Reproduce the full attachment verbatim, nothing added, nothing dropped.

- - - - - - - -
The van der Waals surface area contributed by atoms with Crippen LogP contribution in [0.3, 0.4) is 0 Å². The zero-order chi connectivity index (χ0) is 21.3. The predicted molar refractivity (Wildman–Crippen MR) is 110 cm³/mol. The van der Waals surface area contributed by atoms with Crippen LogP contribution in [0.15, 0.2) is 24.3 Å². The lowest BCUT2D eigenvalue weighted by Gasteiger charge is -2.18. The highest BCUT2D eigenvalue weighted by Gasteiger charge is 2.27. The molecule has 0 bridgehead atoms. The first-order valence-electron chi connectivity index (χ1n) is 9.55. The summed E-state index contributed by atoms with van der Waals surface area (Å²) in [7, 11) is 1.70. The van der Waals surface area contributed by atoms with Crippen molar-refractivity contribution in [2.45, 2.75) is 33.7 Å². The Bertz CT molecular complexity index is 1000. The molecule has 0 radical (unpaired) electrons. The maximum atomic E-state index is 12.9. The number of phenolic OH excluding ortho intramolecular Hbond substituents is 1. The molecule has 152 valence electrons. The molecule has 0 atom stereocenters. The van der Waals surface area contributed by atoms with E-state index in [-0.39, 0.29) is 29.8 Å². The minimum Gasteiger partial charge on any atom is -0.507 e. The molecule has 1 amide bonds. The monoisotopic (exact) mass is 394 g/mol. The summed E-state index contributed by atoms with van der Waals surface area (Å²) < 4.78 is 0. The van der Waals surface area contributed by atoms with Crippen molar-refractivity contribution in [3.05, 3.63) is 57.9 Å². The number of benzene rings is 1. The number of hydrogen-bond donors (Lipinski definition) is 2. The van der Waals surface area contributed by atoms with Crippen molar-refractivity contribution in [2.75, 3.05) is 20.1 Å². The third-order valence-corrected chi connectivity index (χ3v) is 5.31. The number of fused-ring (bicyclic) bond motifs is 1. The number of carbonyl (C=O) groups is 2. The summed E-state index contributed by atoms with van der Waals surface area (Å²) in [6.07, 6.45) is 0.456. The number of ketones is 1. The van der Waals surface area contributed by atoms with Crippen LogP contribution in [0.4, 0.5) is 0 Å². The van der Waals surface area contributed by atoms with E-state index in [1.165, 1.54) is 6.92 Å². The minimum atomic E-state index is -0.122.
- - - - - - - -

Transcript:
The van der Waals surface area contributed by atoms with Crippen LogP contribution in [0.3, 0.4) is 0 Å². The zero-order chi connectivity index (χ0) is 21.3. The predicted molar refractivity (Wildman–Crippen MR) is 110 cm³/mol. The van der Waals surface area contributed by atoms with Crippen LogP contribution in [0.15, 0.2) is 24.3 Å². The lowest BCUT2D eigenvalue weighted by Gasteiger charge is -2.18. The highest BCUT2D eigenvalue weighted by Gasteiger charge is 2.27. The molecule has 0 bridgehead atoms. The first-order valence-electron chi connectivity index (χ1n) is 9.55. The summed E-state index contributed by atoms with van der Waals surface area (Å²) in [7, 11) is 1.70. The van der Waals surface area contributed by atoms with Crippen molar-refractivity contribution in [2.45, 2.75) is 33.7 Å². The Bertz CT molecular complexity index is 1000. The molecule has 0 radical (unpaired) electrons. The maximum atomic E-state index is 12.9. The number of phenolic OH excluding ortho intramolecular Hbond substituents is 1. The molecule has 152 valence electrons. The molecule has 0 atom stereocenters. The van der Waals surface area contributed by atoms with E-state index in [-0.39, 0.29) is 29.8 Å². The minimum Gasteiger partial charge on any atom is -0.507 e. The molecule has 1 amide bonds. The monoisotopic (exact) mass is 394 g/mol. The summed E-state index contributed by atoms with van der Waals surface area (Å²) < 4.78 is 0. The van der Waals surface area contributed by atoms with Crippen molar-refractivity contribution in [3.05, 3.63) is 57.9 Å². The number of benzene rings is 1. The number of hydrogen-bond donors (Lipinski definition) is 2. The van der Waals surface area contributed by atoms with Crippen molar-refractivity contribution in [2.75, 3.05) is 20.1 Å². The third-order valence-corrected chi connectivity index (χ3v) is 5.31. The number of fused-ring (bicyclic) bond motifs is 1. The number of carbonyl (C=O) groups is 2. The summed E-state index contributed by atoms with van der Waals surface area (Å²) in [6.07, 6.45) is 0.456. The number of ketones is 1. The van der Waals surface area contributed by atoms with Crippen LogP contribution in [0.4, 0.5) is 0 Å². The van der Waals surface area contributed by atoms with E-state index in [1.165, 1.54) is 6.92 Å². The minimum atomic E-state index is -0.122.